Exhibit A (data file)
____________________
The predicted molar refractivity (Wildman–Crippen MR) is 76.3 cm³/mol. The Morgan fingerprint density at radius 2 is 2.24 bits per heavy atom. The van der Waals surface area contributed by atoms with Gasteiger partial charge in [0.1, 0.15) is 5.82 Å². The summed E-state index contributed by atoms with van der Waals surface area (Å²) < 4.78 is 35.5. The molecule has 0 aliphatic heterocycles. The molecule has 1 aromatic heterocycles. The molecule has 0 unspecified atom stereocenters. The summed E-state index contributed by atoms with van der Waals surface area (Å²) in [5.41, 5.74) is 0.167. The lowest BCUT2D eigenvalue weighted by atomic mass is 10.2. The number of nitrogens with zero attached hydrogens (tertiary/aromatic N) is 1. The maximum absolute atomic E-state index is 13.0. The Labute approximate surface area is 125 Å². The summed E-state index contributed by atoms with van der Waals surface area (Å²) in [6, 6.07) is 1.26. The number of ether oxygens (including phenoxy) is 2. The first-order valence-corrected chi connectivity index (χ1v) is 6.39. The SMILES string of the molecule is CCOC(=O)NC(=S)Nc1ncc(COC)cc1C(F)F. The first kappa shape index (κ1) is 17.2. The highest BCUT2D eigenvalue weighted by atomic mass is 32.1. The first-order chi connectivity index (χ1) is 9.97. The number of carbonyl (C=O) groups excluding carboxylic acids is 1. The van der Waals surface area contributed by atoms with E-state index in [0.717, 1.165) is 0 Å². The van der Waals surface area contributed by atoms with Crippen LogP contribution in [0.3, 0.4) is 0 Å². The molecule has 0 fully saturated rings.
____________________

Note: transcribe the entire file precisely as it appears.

The predicted molar refractivity (Wildman–Crippen MR) is 76.3 cm³/mol. The Morgan fingerprint density at radius 2 is 2.24 bits per heavy atom. The van der Waals surface area contributed by atoms with Gasteiger partial charge in [0.1, 0.15) is 5.82 Å². The summed E-state index contributed by atoms with van der Waals surface area (Å²) < 4.78 is 35.5. The molecule has 0 aliphatic heterocycles. The molecule has 1 aromatic heterocycles. The molecule has 0 unspecified atom stereocenters. The summed E-state index contributed by atoms with van der Waals surface area (Å²) in [5.41, 5.74) is 0.167. The lowest BCUT2D eigenvalue weighted by atomic mass is 10.2. The number of nitrogens with zero attached hydrogens (tertiary/aromatic N) is 1. The maximum absolute atomic E-state index is 13.0. The Labute approximate surface area is 125 Å². The summed E-state index contributed by atoms with van der Waals surface area (Å²) in [6, 6.07) is 1.26. The number of ether oxygens (including phenoxy) is 2. The first-order valence-corrected chi connectivity index (χ1v) is 6.39. The SMILES string of the molecule is CCOC(=O)NC(=S)Nc1ncc(COC)cc1C(F)F. The first kappa shape index (κ1) is 17.2. The highest BCUT2D eigenvalue weighted by atomic mass is 32.1. The first-order chi connectivity index (χ1) is 9.97. The number of carbonyl (C=O) groups excluding carboxylic acids is 1. The van der Waals surface area contributed by atoms with E-state index in [0.717, 1.165) is 0 Å². The van der Waals surface area contributed by atoms with Crippen LogP contribution in [0.3, 0.4) is 0 Å². The molecule has 0 fully saturated rings.